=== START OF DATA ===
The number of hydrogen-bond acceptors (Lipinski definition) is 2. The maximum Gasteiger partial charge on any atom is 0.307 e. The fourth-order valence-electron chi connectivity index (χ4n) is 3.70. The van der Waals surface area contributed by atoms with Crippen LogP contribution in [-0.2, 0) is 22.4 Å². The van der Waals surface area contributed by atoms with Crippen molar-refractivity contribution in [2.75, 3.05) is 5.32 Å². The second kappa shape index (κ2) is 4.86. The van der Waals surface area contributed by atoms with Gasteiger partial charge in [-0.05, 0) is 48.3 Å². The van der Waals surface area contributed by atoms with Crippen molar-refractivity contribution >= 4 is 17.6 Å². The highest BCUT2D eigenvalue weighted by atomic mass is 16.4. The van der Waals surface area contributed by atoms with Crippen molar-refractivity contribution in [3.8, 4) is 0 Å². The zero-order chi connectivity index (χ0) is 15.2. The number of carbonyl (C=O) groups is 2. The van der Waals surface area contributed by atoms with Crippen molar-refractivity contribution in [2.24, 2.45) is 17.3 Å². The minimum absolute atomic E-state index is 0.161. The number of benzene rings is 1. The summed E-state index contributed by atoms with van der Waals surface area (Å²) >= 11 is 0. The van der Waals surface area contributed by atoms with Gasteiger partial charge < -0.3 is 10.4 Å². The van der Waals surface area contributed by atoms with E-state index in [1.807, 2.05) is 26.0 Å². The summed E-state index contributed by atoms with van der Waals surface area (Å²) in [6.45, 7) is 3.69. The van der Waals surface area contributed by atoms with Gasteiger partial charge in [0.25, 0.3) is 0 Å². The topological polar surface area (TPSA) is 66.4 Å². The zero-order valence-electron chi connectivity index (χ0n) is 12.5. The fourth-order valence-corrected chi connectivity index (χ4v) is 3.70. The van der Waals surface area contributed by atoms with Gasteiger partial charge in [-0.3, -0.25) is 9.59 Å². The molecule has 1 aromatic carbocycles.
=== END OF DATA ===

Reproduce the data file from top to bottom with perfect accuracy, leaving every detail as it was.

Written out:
The number of hydrogen-bond acceptors (Lipinski definition) is 2. The maximum Gasteiger partial charge on any atom is 0.307 e. The fourth-order valence-electron chi connectivity index (χ4n) is 3.70. The van der Waals surface area contributed by atoms with Crippen LogP contribution in [-0.2, 0) is 22.4 Å². The van der Waals surface area contributed by atoms with Crippen molar-refractivity contribution in [2.75, 3.05) is 5.32 Å². The second kappa shape index (κ2) is 4.86. The van der Waals surface area contributed by atoms with Gasteiger partial charge in [-0.05, 0) is 48.3 Å². The van der Waals surface area contributed by atoms with Crippen molar-refractivity contribution >= 4 is 17.6 Å². The highest BCUT2D eigenvalue weighted by atomic mass is 16.4. The van der Waals surface area contributed by atoms with Crippen molar-refractivity contribution in [3.8, 4) is 0 Å². The zero-order chi connectivity index (χ0) is 15.2. The number of carbonyl (C=O) groups is 2. The van der Waals surface area contributed by atoms with Crippen molar-refractivity contribution in [2.24, 2.45) is 17.3 Å². The minimum absolute atomic E-state index is 0.161. The number of benzene rings is 1. The summed E-state index contributed by atoms with van der Waals surface area (Å²) >= 11 is 0. The van der Waals surface area contributed by atoms with Gasteiger partial charge < -0.3 is 10.4 Å². The van der Waals surface area contributed by atoms with E-state index in [1.807, 2.05) is 26.0 Å². The summed E-state index contributed by atoms with van der Waals surface area (Å²) in [6.45, 7) is 3.69. The van der Waals surface area contributed by atoms with Gasteiger partial charge in [0.25, 0.3) is 0 Å². The topological polar surface area (TPSA) is 66.4 Å². The zero-order valence-electron chi connectivity index (χ0n) is 12.5. The fourth-order valence-corrected chi connectivity index (χ4v) is 3.70. The van der Waals surface area contributed by atoms with Gasteiger partial charge in [-0.3, -0.25) is 9.59 Å². The molecule has 1 aromatic carbocycles.